US 4330174 A
A method of incorporating at least one fiber tube into a plastic pipe, such that the pipe becomes useable for carrying optical signals along the fiber optic tube as well for carrying a fluid such as water. The fiber optic tube is affixed to the wall of the plastic pipe during extrusion of the latter and in a first embodiment, the fiber optic tube is extruded with the pipe. In a second embodiment, the fiber optic tube is secured to the pipe when the pipe is in a heated state after extrusion.
1. A method for producing a plastic pipe capable of transmitting optical signals as well as for carrying a fluid such as water therein, said method comprising:
extruding a plastic hollow tube to form a plastic pipe capable of carrying fluid therein; and
simultaneously with the extruding of said plastic tube, affixing at least one fiber optic tube to the wall of said plastic tube such that the fiber tube becomes a permanent integral part of the plastic pipe formed from the plastic tube.
2. A method as claimed in claim 1 wherein said fiber optic tube is fed to an extruder for extruding the plastic tube and is incorporated in the wall of said plastic tube during the extrusion of the plastic tube.
3. A method as claimed in claim 1 wherein said fiber optic tube is affixed to the outer surface of the wall of the plastic tube directly downstream of the point of exit of the plastic tube from an extruder used in extruding the plastic tube while the plastic forming the plastic tube is still hot so that the fiber optic tube is thereafter permanently secured to said plastic pipe formed by plastic tube.
4. A method as claimed in claim 3 wherein said fiber optic tube is affixed to said plastic tube using heat from the plastic forming the tube and pressure applied by a roller.
5. A method as claimed in claim 4 wherein an adhesive is used to insure adherence of said fiber optic tube to said plastic pipe.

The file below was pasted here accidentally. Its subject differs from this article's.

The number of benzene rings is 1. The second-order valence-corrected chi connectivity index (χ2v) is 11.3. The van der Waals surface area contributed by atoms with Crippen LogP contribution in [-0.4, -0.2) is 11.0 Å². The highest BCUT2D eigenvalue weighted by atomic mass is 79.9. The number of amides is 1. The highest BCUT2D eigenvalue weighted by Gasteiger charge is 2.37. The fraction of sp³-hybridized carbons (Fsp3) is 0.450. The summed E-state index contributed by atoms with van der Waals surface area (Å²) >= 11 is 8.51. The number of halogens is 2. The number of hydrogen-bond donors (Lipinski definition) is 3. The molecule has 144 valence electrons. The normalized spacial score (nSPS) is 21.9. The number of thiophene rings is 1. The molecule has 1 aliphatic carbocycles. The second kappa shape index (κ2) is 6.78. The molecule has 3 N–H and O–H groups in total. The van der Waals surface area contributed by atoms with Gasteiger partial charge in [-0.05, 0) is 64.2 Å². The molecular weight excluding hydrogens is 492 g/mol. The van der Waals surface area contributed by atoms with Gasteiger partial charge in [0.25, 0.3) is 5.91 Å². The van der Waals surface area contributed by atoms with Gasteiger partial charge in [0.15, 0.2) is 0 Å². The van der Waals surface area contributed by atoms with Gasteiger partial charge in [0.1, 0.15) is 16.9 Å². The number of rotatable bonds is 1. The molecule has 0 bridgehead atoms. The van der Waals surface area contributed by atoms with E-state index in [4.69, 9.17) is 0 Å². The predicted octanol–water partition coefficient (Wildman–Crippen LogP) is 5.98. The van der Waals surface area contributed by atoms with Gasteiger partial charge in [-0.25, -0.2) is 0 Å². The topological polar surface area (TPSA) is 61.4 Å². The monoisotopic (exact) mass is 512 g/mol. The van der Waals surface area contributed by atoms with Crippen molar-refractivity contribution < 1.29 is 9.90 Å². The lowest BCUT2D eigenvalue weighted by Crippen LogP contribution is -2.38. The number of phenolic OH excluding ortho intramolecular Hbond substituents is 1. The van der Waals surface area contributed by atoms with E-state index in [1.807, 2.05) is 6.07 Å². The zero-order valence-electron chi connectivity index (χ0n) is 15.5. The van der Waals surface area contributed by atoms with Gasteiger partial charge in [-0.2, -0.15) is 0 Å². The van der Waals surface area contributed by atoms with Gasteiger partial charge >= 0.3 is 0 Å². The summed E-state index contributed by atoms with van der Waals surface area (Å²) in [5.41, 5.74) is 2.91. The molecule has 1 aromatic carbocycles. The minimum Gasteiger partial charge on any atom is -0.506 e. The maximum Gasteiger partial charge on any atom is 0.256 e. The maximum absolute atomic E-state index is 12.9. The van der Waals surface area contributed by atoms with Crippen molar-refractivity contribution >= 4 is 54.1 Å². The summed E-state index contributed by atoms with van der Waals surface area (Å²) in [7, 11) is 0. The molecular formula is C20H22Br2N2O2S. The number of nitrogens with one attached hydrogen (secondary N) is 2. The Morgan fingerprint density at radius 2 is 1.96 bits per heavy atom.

This invention relates to fibre optics, particularly to fail-safe mechanical fibre-optic switching devices, fibre optic displays, and integrated systems of fibre optic control.
The invention thus relates to the precise control of electrical and electronic devices and systems by non-electric means, the said non-electric means being connected solely by optical fibres to the device or system being controlled. The said non-electric means, consisting of both fibre optic switches and displays, are integrated together with the said optical fibres and appropriate electronics to form systems having complete, electrically remote, control consoles.
Such electrically inert and electrically remote control consoles will have important advantages in a number different environmental conditions: wetness, high electrical noise, or the explosive atmosphere found in many industrial situations. Each of these conditions eliminates or makes very expensive the use of electrical control consoles. While it is true that pneumatic controls can be used, these are bulky, have more moving parts, and require considerable complexity to convey much precise information accurately.
It is an object of the present invention to provide systems which can do this much more simply by fibre optic means.
The foregoing and other objects which will be apparent to those having ordinary skill in the art are achieved in accordance with the present invention by:
(a) providing a path through the optical switch means which is open only when the pushbutton is depressed.
(b) optionally providing a second path through the switch in addition to the first, which is open only when the pushbutton is not depressed.
(c) providing optical control means for generating a control signal, said means consisting of light source means, light detector means, and fibre optic tube means for converging light from said light source to said switch, and from said switch to said light detector means.
(d) providing electronic means whereby said control signals increment or decrement digitally stored variables.
(e) providing numbered light sources responsive to said digitally stored variables.
(f) providing fibre optic tube means for conveying light from said numbered light sources to number indicating positions on the console.
(g) alternatively to (e) and (f), providing a frequency generating means responsive to said digitally stored variable, light source responsive to said generating means, fibre optic tube means for conveying said light to console, sealed means at console for displaying number corresponding to frequency, said sealed means to consist of light detecting means, low voltage generating means responsive to ambient light, frequency decoding means, and low power digital display means.